A host of data maturity models propose that organizations mature in data over time across a host of dimensions such as architecture, governance, funding, organizational impact, users, roles and skills, and applications. Therefore, most organizations become great at managing and using data after years of practice.

As organizations mature, their focus moves from establishing data foundations, to learning how to best extract insight from the foundations, to formulating from these insights meaningful and effective actions that create value in new and exciting ways. The data strategy, therefore, needs to evolve to reflect the organization’s current state of maturity.

In Q1 2018, fifteen CISR data board member organizations were just beginning their data journeys. These organizations were introducing data strategies focused on building an enterprise data vision, as well as investing in data foundations such as a central data lake and master data management. Thirty organizations had established data foundations previously—and were now developing strategies to exploit the foundations. These strategies proposed ways to extend data use—such as by talent development, self-service, and data services—and to change the nature of data use, such as by shifting from traditional business intelligence to analytics that enable improvements in customer experience. The seven most mature board organizations were developing data strategies to identify how data might enable new business models. These organizations were entering ecosystems, and driving revenue streams from information-based solutions.

Data Strategy Principles

As the board shared characteristics of participants’ data strategies, four important themes emerged. We believe the themes can serve as principles for other data leaders to consider as they move ahead with their own data strategies.

Principle #1: The journey is as important as the destination.

The act of crafting a data strategy is a chance to prompt data conversations, educate executives, and identify exciting new data-enabled opportunities for the organization. In fact, the process of creating a data strategy may generate political support, changes in mindset, and new business directions and priorities that are even more valuable than the data strategy artifact itself.

Principle #2: One size may not fit all.

Data leaders may need to adapt a data strategy for application across an organization that is large or decentralized. In big organizations, maturity can vary across business units; and in decentralized organizations, different business units may have distinct business needs. In these cases, data leaders may have to advance units at their needed pace via different methods.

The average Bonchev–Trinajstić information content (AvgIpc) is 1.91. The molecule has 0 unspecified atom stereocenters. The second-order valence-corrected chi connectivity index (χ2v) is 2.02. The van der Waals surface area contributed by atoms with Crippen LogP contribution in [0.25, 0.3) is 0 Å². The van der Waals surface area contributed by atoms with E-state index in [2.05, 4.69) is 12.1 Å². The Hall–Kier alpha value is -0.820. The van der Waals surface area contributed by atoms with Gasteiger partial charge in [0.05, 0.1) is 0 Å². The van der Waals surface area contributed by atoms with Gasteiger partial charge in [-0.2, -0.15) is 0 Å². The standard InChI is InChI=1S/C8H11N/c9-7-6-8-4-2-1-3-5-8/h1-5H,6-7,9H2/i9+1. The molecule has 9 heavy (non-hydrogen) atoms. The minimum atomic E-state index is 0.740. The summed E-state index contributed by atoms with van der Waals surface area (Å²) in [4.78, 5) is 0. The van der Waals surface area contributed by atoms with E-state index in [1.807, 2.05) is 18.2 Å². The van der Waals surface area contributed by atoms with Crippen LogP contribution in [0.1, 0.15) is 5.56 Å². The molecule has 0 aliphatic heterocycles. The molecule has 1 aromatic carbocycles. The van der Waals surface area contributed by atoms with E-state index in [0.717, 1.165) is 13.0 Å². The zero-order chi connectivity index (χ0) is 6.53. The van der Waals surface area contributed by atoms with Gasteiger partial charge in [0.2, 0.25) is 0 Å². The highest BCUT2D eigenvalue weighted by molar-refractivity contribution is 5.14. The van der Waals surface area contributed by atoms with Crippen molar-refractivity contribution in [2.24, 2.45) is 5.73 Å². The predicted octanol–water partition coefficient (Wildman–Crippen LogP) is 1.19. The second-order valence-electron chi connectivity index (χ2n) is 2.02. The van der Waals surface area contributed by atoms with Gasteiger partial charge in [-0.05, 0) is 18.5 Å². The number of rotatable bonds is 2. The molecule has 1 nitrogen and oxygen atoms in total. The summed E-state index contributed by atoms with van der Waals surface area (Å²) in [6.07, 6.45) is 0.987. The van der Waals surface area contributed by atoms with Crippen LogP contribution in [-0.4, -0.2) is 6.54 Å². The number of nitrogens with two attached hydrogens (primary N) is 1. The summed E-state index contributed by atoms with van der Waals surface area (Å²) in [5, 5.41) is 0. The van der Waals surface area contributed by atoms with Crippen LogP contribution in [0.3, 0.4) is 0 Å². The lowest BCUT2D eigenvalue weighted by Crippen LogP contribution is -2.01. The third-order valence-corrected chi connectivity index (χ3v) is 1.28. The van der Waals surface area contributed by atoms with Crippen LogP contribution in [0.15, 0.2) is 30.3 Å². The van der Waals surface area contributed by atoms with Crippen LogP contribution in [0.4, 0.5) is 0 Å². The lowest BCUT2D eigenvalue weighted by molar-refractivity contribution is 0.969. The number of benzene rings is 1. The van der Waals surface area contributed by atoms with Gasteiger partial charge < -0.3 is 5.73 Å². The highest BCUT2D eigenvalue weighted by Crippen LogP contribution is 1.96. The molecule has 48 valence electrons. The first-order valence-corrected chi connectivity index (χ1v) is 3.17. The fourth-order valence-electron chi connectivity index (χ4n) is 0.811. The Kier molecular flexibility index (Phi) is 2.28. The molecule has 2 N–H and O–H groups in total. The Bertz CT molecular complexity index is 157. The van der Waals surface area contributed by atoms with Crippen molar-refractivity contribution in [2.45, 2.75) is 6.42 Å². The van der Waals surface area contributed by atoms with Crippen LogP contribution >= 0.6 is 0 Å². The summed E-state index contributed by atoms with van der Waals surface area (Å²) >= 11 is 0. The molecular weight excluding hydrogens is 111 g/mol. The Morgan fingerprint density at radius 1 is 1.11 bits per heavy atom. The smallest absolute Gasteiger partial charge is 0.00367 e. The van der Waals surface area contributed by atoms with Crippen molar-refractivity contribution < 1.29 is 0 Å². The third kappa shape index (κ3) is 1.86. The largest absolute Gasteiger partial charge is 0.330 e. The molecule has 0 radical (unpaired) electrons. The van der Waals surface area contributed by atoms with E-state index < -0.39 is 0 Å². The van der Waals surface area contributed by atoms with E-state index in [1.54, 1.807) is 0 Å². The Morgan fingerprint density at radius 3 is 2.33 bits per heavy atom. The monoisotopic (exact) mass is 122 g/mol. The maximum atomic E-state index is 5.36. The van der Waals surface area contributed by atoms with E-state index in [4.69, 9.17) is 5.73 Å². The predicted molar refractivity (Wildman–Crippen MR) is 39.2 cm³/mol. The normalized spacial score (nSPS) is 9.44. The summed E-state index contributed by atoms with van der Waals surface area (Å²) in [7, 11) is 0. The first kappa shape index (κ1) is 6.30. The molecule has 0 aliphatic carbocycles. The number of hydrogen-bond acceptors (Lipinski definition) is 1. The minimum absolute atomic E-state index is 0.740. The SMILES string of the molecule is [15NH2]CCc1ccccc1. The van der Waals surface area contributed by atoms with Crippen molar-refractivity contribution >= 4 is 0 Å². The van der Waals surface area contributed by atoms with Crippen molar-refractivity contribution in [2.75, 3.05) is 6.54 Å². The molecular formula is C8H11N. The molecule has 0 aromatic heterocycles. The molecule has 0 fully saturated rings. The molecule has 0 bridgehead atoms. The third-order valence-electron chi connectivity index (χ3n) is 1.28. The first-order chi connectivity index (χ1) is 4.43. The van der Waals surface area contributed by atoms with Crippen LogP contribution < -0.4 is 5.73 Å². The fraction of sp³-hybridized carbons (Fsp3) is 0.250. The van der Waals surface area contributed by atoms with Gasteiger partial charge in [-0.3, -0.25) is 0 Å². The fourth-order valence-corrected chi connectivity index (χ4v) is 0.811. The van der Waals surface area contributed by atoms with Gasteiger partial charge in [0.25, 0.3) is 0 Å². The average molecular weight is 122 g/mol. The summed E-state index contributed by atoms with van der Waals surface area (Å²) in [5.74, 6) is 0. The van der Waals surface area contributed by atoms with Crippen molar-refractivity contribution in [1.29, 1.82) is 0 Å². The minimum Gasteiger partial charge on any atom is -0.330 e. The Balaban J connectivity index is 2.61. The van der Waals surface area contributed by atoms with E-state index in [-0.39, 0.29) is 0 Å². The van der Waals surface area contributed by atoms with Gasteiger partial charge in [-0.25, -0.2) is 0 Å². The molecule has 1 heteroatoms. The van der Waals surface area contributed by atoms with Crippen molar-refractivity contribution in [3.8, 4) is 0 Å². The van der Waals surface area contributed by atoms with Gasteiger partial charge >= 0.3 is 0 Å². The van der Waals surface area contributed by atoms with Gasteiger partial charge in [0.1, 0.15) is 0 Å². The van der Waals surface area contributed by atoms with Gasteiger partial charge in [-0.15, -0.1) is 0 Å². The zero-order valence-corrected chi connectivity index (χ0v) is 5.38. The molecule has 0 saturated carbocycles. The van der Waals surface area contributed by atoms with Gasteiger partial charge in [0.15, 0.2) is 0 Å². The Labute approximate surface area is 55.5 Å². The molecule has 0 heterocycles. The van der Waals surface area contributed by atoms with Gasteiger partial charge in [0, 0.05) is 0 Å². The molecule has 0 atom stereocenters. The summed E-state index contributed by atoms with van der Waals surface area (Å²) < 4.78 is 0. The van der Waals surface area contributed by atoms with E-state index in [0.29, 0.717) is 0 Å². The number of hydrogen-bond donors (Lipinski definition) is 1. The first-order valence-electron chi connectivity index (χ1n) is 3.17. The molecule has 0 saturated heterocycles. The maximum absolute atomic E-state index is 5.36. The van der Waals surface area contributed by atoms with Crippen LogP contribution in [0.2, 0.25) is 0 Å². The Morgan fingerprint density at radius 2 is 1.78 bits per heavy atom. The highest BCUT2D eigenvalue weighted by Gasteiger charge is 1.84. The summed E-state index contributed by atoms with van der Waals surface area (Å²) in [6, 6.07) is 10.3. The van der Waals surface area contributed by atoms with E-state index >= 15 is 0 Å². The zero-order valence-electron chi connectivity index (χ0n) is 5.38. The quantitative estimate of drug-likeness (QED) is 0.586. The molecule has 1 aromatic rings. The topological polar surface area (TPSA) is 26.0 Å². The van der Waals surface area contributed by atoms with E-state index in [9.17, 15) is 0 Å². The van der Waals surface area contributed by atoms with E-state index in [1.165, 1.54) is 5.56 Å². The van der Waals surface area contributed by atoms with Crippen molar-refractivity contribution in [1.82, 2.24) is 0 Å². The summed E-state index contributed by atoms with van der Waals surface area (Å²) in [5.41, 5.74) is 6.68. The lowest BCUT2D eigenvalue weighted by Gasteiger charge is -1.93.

Principle #3: Be prepared to change the tires while the car is moving.

A data strategy should actively help the organization use data activities to bring a business strategy to life. This is not easy, however, because an organization’s business strategy constantly changes. Organizations must proactively establish ways to maintain alignment of data and business strategies (see figure 2) to keep the data strategy relevant over time.

Figure 2: Ways to Maintain Alignment
How alignment has been achieved in MIT CISR Data Board companies.
Source: MIT CISR Data Board responses to discussion questions on data strategy maturity in Q1 2018 Yammer forum conversations. Not all participants answered each question; N=51 responded to this question.
Principle #4: Show me the money.

The most compelling data strategies articulate exactly how data will generate economic value—specifically and uniquely—for an organization. Thus, a data strategy should spell out the not just how data enables business strategy, but also how the enablement drives risks, costs, and benefits for the organization to result in net financial gain (or mission realization).


[1] The data executives on the MIT CISR Data Board are members of MIT CISR sponsor and patron organizations, which may nominate two representatives to participate on the board each year. Participants engage primarily via a forum on an enterprise social network—Yammer—responding to quarterly discussion prompts. After responses are analyzed, insights are presented to participants in webinar format and included in MIT CISR’s data research output.
[2] The MIT CISR Data Board formulated the data strategy definition and five questions based on Donald C. Hambrick and James W. Frederickson, “Are You Sure You Have a Strategy?” The Academy of Management Executive 19, no.4 (November 2001): 48–59.
[3] See Barbara H. Wixom and Jeanne W. Ross, “How to Monetize Your Data,” MIT Sloan Management Review, January 9, 2017, https://sloanreview.mit.edu/article/how-to-monetize-your-data/.